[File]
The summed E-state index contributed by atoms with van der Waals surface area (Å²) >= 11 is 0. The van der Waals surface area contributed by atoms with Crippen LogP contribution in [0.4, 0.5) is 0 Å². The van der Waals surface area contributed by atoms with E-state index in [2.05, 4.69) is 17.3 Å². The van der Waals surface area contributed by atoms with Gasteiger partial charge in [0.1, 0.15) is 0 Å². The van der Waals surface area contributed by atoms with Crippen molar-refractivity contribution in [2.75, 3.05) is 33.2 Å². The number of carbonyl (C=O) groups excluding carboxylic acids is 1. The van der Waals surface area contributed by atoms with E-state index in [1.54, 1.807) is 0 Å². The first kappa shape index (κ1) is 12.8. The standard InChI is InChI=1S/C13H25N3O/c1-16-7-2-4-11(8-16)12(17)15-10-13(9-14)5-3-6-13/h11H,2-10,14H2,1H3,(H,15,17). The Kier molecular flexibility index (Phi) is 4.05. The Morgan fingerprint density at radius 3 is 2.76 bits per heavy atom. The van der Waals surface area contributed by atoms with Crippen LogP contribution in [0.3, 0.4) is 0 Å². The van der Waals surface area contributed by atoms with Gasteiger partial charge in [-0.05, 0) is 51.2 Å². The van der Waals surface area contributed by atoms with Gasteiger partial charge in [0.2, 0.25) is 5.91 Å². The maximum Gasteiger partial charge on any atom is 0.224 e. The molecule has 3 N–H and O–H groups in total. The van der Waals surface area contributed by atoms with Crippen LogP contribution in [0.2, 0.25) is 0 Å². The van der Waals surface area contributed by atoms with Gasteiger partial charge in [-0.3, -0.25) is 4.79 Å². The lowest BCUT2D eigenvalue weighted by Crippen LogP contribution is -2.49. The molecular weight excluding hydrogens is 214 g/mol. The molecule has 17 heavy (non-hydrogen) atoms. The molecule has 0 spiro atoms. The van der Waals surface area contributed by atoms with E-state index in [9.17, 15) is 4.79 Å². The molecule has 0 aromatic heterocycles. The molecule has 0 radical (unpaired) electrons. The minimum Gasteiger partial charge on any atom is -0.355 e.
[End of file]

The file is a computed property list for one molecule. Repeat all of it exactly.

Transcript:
The summed E-state index contributed by atoms with van der Waals surface area (Å²) >= 11 is 0. The van der Waals surface area contributed by atoms with Crippen LogP contribution in [0.4, 0.5) is 0 Å². The van der Waals surface area contributed by atoms with E-state index in [2.05, 4.69) is 17.3 Å². The van der Waals surface area contributed by atoms with Gasteiger partial charge in [0.1, 0.15) is 0 Å². The van der Waals surface area contributed by atoms with Crippen molar-refractivity contribution in [2.75, 3.05) is 33.2 Å². The number of carbonyl (C=O) groups excluding carboxylic acids is 1. The van der Waals surface area contributed by atoms with E-state index in [1.54, 1.807) is 0 Å². The first kappa shape index (κ1) is 12.8. The standard InChI is InChI=1S/C13H25N3O/c1-16-7-2-4-11(8-16)12(17)15-10-13(9-14)5-3-6-13/h11H,2-10,14H2,1H3,(H,15,17). The Kier molecular flexibility index (Phi) is 4.05. The Morgan fingerprint density at radius 3 is 2.76 bits per heavy atom. The van der Waals surface area contributed by atoms with Crippen LogP contribution in [0.3, 0.4) is 0 Å². The van der Waals surface area contributed by atoms with Gasteiger partial charge in [-0.05, 0) is 51.2 Å². The van der Waals surface area contributed by atoms with Gasteiger partial charge in [0.2, 0.25) is 5.91 Å². The maximum Gasteiger partial charge on any atom is 0.224 e. The molecule has 3 N–H and O–H groups in total. The van der Waals surface area contributed by atoms with Crippen LogP contribution in [0.2, 0.25) is 0 Å². The van der Waals surface area contributed by atoms with Gasteiger partial charge in [-0.3, -0.25) is 4.79 Å². The lowest BCUT2D eigenvalue weighted by Crippen LogP contribution is -2.49. The molecular weight excluding hydrogens is 214 g/mol. The molecule has 17 heavy (non-hydrogen) atoms. The molecule has 0 spiro atoms. The van der Waals surface area contributed by atoms with E-state index in [9.17, 15) is 4.79 Å². The molecule has 0 aromatic heterocycles. The molecule has 0 radical (unpaired) electrons. The minimum Gasteiger partial charge on any atom is -0.355 e.